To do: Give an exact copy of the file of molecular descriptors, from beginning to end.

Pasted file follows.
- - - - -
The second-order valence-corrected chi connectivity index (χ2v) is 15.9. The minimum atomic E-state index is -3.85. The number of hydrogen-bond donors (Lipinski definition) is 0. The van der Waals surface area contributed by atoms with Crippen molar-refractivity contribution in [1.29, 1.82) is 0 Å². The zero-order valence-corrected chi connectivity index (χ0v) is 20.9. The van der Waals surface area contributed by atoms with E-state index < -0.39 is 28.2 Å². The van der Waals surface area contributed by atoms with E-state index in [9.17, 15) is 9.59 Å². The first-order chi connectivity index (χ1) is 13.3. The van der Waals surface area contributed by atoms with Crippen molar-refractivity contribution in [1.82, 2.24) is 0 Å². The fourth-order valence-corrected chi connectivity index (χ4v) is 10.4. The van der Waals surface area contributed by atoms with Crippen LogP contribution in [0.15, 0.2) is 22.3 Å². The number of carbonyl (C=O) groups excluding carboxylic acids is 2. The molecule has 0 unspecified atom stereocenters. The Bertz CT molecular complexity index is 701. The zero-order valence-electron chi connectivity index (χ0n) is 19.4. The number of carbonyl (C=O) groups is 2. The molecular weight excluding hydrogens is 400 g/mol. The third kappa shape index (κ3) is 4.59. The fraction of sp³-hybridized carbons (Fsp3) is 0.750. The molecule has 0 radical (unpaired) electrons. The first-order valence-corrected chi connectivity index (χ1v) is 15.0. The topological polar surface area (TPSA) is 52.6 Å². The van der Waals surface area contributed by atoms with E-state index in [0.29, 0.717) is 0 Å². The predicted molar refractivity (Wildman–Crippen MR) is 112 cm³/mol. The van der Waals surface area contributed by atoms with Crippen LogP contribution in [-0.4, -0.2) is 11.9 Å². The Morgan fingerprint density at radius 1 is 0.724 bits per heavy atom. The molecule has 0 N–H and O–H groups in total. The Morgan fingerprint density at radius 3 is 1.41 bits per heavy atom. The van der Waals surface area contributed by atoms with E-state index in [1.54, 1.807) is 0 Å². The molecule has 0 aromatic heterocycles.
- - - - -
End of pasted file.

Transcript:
The second-order valence-corrected chi connectivity index (χ2v) is 15.9. The minimum atomic E-state index is -3.85. The number of hydrogen-bond donors (Lipinski definition) is 0. The van der Waals surface area contributed by atoms with Crippen molar-refractivity contribution in [1.29, 1.82) is 0 Å². The zero-order valence-corrected chi connectivity index (χ0v) is 20.9. The van der Waals surface area contributed by atoms with E-state index < -0.39 is 28.2 Å². The van der Waals surface area contributed by atoms with E-state index in [9.17, 15) is 9.59 Å². The first-order chi connectivity index (χ1) is 13.3. The van der Waals surface area contributed by atoms with Crippen molar-refractivity contribution in [1.82, 2.24) is 0 Å². The fourth-order valence-corrected chi connectivity index (χ4v) is 10.4. The van der Waals surface area contributed by atoms with Crippen LogP contribution in [0.15, 0.2) is 22.3 Å². The number of carbonyl (C=O) groups excluding carboxylic acids is 2. The molecule has 0 unspecified atom stereocenters. The Bertz CT molecular complexity index is 701. The zero-order valence-electron chi connectivity index (χ0n) is 19.4. The number of carbonyl (C=O) groups is 2. The molecular weight excluding hydrogens is 400 g/mol. The third kappa shape index (κ3) is 4.59. The fraction of sp³-hybridized carbons (Fsp3) is 0.750. The molecule has 0 radical (unpaired) electrons. The first-order valence-corrected chi connectivity index (χ1v) is 15.0. The topological polar surface area (TPSA) is 52.6 Å². The van der Waals surface area contributed by atoms with E-state index in [0.29, 0.717) is 0 Å². The predicted molar refractivity (Wildman–Crippen MR) is 112 cm³/mol. The van der Waals surface area contributed by atoms with Crippen LogP contribution in [-0.4, -0.2) is 11.9 Å². The Morgan fingerprint density at radius 1 is 0.724 bits per heavy atom. The molecule has 0 N–H and O–H groups in total. The Morgan fingerprint density at radius 3 is 1.41 bits per heavy atom. The van der Waals surface area contributed by atoms with E-state index in [1.54, 1.807) is 0 Å². The molecule has 0 aromatic heterocycles.